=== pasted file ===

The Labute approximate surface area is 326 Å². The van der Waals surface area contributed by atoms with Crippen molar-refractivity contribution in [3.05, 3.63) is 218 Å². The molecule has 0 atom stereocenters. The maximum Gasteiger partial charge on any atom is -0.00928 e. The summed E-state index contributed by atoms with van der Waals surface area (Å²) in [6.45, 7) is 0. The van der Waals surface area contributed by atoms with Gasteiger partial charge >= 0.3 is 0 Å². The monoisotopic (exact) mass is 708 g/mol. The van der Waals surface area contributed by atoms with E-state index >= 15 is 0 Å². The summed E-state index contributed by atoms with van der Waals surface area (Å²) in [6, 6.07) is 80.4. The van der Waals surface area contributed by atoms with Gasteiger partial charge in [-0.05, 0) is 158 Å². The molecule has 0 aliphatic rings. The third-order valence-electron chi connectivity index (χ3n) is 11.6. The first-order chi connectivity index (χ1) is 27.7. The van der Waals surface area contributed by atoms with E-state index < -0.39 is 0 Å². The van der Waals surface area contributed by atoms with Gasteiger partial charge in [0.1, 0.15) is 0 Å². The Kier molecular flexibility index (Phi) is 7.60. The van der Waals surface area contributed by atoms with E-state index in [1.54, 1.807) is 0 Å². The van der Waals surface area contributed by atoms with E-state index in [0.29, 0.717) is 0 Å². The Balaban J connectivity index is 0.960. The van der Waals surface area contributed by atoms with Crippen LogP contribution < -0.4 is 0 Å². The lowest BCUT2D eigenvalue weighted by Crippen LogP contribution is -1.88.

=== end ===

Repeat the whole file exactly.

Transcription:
The Labute approximate surface area is 326 Å². The van der Waals surface area contributed by atoms with Crippen molar-refractivity contribution in [3.05, 3.63) is 218 Å². The molecule has 0 atom stereocenters. The maximum Gasteiger partial charge on any atom is -0.00928 e. The summed E-state index contributed by atoms with van der Waals surface area (Å²) in [6.45, 7) is 0. The van der Waals surface area contributed by atoms with Gasteiger partial charge >= 0.3 is 0 Å². The monoisotopic (exact) mass is 708 g/mol. The van der Waals surface area contributed by atoms with E-state index >= 15 is 0 Å². The summed E-state index contributed by atoms with van der Waals surface area (Å²) in [6, 6.07) is 80.4. The van der Waals surface area contributed by atoms with Gasteiger partial charge in [-0.05, 0) is 158 Å². The molecule has 0 aliphatic rings. The third-order valence-electron chi connectivity index (χ3n) is 11.6. The first-order chi connectivity index (χ1) is 27.7. The van der Waals surface area contributed by atoms with E-state index < -0.39 is 0 Å². The van der Waals surface area contributed by atoms with Gasteiger partial charge in [0.1, 0.15) is 0 Å². The Kier molecular flexibility index (Phi) is 7.60. The van der Waals surface area contributed by atoms with E-state index in [1.54, 1.807) is 0 Å². The van der Waals surface area contributed by atoms with E-state index in [0.29, 0.717) is 0 Å². The Balaban J connectivity index is 0.960. The van der Waals surface area contributed by atoms with Crippen LogP contribution < -0.4 is 0 Å². The lowest BCUT2D eigenvalue weighted by Crippen LogP contribution is -1.88.